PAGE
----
And he answers, quite definitively and quite negatively. "The answer is no."
For the fact is that the modern Republican Party just doesn’t have much respect for people who work for other people, no matter how faithfully and well they do their jobs. All the party’s affection is reserved for “job creators,” a k a employers and investors. Leading figures in the party find it hard even to pretend to have any regard for ordinary working families-- who, it goes without saying, make up the vast majority of Americans.

Am I exaggerating? Consider the Twitter message sent out by Eric Cantor, the Republican House majority leader, on Labor Day-- a holiday that specifically celebrates America’s workers. Here’s what it said, in its entirety: “Today, we celebrate those who have taken a risk, worked hard, built a business and earned their own success.” Yes, on a day set aside to honor workers, all Mr. Cantor could bring himself to do was praise their bosses.

...[T]he G.O.P.’s disdain for workers goes deeper than rhetoric. It’s deeply embedded in the party’s policy priorities. Mr. Romney’s remarks spoke to a widespread belief on the right that taxes on working Americans are, if anything, too low. Indeed, the Wall Street Journal famously described low-income workers whose wages fall below the income-tax threshold as “lucky duckies.”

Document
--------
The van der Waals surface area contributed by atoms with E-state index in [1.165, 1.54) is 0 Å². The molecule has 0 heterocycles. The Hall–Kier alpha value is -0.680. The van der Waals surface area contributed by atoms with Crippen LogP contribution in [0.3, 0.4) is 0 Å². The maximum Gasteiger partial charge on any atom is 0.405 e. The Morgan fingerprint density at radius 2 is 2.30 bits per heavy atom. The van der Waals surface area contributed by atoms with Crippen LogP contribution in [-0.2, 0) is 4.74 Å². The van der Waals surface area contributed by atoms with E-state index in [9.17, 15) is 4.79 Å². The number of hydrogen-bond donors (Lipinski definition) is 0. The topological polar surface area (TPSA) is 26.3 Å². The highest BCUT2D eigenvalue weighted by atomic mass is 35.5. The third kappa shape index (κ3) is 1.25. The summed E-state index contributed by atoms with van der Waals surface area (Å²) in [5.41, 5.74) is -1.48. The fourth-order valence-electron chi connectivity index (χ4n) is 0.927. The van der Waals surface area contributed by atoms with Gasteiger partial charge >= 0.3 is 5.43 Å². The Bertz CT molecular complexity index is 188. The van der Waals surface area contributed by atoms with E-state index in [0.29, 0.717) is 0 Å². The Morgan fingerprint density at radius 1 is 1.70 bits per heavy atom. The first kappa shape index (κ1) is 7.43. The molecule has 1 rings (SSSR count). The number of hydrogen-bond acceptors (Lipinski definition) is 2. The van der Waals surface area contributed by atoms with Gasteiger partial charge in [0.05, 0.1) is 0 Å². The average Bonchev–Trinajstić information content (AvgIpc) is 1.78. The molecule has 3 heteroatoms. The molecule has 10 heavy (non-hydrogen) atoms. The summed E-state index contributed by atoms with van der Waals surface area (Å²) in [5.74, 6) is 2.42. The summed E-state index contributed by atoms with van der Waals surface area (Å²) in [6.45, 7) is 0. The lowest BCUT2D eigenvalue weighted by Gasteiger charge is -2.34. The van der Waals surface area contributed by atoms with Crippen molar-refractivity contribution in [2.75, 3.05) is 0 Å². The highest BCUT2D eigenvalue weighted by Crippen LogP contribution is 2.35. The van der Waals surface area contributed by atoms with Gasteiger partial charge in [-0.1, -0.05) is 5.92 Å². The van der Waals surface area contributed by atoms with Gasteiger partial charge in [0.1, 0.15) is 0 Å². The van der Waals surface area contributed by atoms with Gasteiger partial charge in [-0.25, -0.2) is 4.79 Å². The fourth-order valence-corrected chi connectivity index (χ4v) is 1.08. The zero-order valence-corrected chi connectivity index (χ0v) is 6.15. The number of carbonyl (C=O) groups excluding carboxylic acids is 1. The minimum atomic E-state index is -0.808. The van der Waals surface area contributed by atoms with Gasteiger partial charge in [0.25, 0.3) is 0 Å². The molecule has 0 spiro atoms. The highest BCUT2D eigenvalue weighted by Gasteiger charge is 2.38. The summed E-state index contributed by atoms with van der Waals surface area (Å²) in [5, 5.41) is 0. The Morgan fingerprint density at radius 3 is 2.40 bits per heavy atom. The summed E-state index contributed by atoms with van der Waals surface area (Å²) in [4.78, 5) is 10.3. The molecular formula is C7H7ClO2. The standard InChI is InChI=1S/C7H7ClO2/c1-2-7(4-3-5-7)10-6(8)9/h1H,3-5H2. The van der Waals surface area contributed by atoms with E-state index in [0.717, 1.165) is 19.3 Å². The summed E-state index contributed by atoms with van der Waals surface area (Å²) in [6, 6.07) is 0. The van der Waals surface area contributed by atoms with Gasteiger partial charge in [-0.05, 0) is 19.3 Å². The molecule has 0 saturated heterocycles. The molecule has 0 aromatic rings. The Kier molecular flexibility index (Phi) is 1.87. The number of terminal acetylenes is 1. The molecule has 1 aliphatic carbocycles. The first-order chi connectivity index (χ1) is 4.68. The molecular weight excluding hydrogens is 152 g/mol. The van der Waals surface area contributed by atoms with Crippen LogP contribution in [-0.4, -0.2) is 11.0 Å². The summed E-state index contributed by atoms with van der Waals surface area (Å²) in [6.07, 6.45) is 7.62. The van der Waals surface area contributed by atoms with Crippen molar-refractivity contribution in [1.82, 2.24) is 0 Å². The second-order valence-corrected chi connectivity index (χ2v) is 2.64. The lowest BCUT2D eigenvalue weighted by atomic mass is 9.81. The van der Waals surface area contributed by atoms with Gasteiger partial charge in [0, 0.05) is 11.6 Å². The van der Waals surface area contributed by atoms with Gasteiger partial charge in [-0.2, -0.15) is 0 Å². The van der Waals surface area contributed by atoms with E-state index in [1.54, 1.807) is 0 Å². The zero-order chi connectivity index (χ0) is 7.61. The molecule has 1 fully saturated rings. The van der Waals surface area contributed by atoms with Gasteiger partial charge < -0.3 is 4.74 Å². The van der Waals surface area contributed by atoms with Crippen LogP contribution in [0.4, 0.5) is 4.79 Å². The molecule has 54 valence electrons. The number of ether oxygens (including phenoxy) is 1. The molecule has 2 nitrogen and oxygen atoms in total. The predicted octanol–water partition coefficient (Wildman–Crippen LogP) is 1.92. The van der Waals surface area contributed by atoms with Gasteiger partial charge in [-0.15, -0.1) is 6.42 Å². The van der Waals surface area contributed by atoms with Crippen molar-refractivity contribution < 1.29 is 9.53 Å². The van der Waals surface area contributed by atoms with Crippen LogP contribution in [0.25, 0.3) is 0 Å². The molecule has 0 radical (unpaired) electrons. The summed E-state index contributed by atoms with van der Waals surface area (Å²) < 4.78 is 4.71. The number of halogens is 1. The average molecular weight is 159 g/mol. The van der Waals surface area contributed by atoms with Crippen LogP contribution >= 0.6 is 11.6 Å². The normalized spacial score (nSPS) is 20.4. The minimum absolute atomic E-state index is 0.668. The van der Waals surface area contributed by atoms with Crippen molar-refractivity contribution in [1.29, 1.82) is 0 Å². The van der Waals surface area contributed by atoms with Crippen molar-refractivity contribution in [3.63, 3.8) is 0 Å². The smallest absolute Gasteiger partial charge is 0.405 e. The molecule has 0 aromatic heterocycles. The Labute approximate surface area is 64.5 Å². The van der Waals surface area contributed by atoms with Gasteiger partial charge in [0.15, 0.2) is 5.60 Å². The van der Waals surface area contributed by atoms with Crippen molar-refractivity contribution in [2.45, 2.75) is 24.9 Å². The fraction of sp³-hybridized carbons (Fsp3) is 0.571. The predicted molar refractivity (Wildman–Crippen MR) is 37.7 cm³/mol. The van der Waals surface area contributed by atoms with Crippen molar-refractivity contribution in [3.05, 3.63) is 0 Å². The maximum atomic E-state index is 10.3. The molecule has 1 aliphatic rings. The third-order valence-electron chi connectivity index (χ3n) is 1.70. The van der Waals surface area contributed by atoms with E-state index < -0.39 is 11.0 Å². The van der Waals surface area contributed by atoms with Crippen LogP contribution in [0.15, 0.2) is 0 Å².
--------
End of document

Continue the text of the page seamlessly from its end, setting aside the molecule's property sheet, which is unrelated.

What really needs cutting, the right believes, are taxes on corporate profits, capital gains, dividends, and very high salaries-- that is, taxes that fall on investors and executives, not ordinary workers. This despite the fact that people who derive their income from investments, not wages-- people like, say, Willard Mitt Romney-- already pay remarkably little in taxes.

Where does this disdain for workers come from? Some of it, obviously, reflects the influence of money in politics: big-money donors, like the ones Mr. Romney was speaking to when he went off on half the nation, don’t live paycheck to paycheck. But it also reflects the extent to which the G.O.P. has been taken over by an Ayn Rand-type vision of society, in which a handful of heroic businessmen are responsible for all economic good, while the rest of us are just along for the ride.